Teaching

I teach both violin and mandolin, both privately and at music schools. For more information on lessons, please head to my contact page and drop me a line. I run my private lessons from my home in Parkdale (about 30 minutes east of the Melbourne CBD).

My Teaching Philosophy

I didn’t really start getting into teaching until my second decade of playing. I had wonderful instrumental and theoretical teachers and consider myself very lucky in this regard.

I was a different sort of student, an adult. I took AMEB Violin exams successfully, gave University recitals and followed the established Classical Music assessments conventions. I also taught myself how to accompany a guitarist and how to improvise. I also taught myself Celtic and World “Fiddle Music” mainly by ear. My assessments were more practical in this field i.e. how I was developing in a musical context at gigs and recording sessions. As I developed, I received more performance opportunities and made a better living as a musician.pete3

So, I have always been a bit different. I had the conventional “Classical” Violin education and was also self taught in Fiddle. There was/is a lot to like and dislike about the two approaches.

I had the privilege of working as an Ensemble Director at the old Institute of Education at Melbourne University, and later The Faculty of Music at Melbourne University for ten years.

This was a real eye opener. The students were developed musicians on a variety of instruments. Beautiful tone, exceptional readers but once the music notation was taken away, 95% of students were rendered mute. I was appalled. The process of originating and playing music had been robbed from these students. How did this happen? Why did this happen? Sure, these students were fine orchestral musicians, but vacancies are limited for orchestral players and many just gave up.

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The spontaneity and creativity of students had been ignored by extremely domineering opinionated ego driven teachers. The type of music educator that thinks that they own music. Watch out, there is a lot of them.

The school education system is culpable with sucking out the creativity and joy from young musicians. The private school system is a chief offender in rendering this creative art form to a repetitive art form – breeding obsequious robotic players playing the same old repertoire, year after year. Sure, there is so much to be learnt playing in ensembles and orchestra’s, but to stop there is negligent. My theory is that private schools have been set up by people who prosper from the extant eco/political system that thrives upon members following blindly societal conventions whether right or wrong. Why teach people to think creatively through music? It will only cause trouble. Teach them to be repetitive not creative and who cares what happens to them once they have left school, just as long as they are competent enough to populate the school orchestra to attract further enrolments for the school/corporation thus generating more profit.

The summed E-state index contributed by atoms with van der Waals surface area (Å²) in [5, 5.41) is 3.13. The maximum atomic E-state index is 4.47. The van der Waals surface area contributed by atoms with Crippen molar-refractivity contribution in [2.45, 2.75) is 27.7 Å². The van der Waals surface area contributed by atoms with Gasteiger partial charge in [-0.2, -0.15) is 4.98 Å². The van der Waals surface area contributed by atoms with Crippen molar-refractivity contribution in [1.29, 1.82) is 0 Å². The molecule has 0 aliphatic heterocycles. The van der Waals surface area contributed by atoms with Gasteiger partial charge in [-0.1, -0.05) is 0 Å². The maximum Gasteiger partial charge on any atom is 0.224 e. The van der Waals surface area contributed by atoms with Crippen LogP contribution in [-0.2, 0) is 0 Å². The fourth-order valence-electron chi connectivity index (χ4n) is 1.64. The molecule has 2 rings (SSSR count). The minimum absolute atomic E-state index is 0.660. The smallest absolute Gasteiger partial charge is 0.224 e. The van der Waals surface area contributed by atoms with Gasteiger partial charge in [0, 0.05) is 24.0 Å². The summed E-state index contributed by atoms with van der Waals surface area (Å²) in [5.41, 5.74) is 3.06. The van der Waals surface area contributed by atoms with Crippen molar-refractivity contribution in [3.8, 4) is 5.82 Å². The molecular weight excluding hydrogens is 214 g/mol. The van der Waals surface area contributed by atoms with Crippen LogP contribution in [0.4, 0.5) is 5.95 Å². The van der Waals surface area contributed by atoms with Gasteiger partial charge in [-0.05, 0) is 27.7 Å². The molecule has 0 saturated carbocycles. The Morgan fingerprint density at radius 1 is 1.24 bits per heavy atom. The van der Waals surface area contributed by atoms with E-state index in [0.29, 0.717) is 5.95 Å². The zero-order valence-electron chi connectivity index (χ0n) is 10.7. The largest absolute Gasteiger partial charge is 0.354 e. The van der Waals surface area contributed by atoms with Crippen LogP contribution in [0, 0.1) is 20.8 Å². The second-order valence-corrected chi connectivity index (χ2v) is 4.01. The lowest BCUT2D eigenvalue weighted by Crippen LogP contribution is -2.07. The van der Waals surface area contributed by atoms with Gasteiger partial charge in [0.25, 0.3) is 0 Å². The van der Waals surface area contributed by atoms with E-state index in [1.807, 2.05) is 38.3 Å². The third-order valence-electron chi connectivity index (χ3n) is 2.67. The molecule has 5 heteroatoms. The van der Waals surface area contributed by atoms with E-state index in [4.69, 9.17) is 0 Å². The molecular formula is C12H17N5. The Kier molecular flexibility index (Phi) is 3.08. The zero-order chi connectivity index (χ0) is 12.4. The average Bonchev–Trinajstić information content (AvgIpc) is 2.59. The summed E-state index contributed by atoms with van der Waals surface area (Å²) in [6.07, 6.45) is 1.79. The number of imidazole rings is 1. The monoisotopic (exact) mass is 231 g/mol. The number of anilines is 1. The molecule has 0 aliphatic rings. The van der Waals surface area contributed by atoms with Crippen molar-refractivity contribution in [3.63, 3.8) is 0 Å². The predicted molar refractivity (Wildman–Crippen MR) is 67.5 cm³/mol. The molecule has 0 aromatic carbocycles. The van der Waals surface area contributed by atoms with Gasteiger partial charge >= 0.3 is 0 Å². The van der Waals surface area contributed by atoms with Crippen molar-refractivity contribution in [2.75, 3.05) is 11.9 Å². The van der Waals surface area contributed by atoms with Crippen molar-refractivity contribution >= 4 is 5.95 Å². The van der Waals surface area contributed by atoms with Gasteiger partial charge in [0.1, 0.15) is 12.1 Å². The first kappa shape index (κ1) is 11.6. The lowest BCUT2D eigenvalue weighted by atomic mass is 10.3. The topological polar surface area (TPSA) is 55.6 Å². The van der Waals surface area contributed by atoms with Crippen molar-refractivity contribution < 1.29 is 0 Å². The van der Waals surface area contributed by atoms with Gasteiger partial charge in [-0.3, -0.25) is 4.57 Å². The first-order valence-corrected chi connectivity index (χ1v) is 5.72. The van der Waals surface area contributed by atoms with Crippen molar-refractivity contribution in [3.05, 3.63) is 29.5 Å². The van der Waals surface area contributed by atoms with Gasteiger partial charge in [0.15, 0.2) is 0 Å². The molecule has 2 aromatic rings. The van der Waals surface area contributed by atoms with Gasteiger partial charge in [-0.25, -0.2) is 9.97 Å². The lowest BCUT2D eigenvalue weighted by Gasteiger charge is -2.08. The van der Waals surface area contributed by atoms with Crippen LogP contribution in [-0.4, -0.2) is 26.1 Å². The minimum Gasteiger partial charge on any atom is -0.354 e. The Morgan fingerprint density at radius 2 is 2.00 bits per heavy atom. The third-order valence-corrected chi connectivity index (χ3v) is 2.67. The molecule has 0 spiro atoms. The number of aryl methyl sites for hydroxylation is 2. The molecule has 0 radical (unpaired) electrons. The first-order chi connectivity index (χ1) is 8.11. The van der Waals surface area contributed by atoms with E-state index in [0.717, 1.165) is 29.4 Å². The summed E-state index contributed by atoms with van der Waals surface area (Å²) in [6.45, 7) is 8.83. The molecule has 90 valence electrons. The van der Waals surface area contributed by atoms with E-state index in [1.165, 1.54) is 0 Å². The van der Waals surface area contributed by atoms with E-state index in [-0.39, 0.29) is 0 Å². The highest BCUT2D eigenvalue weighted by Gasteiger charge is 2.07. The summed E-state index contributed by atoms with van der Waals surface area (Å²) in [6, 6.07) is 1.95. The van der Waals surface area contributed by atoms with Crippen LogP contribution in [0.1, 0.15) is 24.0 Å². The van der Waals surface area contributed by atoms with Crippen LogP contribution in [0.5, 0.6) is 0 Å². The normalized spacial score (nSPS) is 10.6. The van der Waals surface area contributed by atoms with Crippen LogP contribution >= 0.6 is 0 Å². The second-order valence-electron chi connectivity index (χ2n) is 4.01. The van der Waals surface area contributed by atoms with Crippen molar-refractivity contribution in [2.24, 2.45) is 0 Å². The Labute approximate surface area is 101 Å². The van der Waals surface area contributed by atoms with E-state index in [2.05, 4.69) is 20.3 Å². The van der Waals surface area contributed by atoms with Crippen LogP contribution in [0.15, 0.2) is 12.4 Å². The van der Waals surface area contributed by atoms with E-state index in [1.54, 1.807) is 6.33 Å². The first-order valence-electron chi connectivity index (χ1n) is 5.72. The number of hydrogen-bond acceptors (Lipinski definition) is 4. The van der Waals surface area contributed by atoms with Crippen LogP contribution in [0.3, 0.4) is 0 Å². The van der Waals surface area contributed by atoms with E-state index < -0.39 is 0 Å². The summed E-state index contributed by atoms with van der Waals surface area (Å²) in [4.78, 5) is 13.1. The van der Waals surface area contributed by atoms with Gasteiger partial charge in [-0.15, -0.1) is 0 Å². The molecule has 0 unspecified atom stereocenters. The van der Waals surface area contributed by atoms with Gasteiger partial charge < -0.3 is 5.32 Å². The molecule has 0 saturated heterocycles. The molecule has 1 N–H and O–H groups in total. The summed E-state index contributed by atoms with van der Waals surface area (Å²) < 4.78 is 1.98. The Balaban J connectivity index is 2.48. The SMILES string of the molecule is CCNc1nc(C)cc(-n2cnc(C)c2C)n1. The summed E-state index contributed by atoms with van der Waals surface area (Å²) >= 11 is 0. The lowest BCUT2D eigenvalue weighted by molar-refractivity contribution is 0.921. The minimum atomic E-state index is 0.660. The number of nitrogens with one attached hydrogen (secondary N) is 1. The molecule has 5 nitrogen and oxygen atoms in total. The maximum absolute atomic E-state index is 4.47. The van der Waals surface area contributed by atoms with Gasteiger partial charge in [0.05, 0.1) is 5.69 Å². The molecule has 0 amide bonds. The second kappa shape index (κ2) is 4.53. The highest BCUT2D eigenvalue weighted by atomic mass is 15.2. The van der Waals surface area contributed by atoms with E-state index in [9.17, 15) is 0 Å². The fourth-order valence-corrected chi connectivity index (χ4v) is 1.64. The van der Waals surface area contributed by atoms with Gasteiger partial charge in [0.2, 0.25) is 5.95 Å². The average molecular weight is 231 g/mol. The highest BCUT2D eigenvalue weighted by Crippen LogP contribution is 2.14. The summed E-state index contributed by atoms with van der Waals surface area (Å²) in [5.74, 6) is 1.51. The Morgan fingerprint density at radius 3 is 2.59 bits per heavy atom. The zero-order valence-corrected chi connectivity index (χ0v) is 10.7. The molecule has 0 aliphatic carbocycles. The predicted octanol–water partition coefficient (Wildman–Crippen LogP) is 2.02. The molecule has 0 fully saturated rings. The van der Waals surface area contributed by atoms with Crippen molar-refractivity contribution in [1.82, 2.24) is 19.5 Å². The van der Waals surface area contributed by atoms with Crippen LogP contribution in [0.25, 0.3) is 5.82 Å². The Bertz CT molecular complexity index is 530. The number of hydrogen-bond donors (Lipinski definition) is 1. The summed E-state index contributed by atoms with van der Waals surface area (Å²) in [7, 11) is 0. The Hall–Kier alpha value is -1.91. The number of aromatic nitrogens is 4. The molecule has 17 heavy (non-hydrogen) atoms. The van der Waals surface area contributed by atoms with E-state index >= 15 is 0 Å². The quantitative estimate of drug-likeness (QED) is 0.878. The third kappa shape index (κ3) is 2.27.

The above model might be fine if you want a generation of musicians to follow, not to lead and create. I worked in such places for near a decade. From time to time a musician would be in charge and would encourage a creative approach to music as well as following the conventions. But my last years were dominated by ex-musicians and bureaucrats who knew only one way – and creativity was not tolerated.

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Still I learnt a little bit from them and am grateful for their perspective. They answered my above questions regarding how university students could be so lacking as overall musicians.

To sum up my overall approach to teaching I refer back to a paper I wrote at Post Graduate level on teaching. Rather than having one system for everybody it is vital that we draw the music out of a student and adapt our teaching to facilitate this. Technique and reading are important but don’t have to be achieved immediately. I have had young children start with the most bizarre bow holds you could see, who also read tablature. The intention is to get playing music immediately rather than spending months with no music while correct technique is obsessed over. With immediate results the student feels a sense of accomplishment and excitement about playing music. The technical corrections occur over time and have, if not been interrupted, seen a successful transition to sound technique.

For playing over a long period, sensible technique is of major importance and it is something I am fanatical about as my students will attest to. With sound technique injury is less likely to occur and quite simply, you play your instrument better.

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So to summarize, I teach from a perspective of the creative not repetitive arts. I teach a wide variety of repertoire and am always playing and discovering repertoire over many genres. I am fanatical over the journey about a sensible technique that will serve a player. I love teaching people how to accompany and improvise. My overall education philosophy is based upon what I have been taught, observed and what I have learnt from Martial Arts. Anything is possible with the right mindset. I have a very busy teaching roster that is a glowing example of these philosophies. Might see you at a lesson soon.

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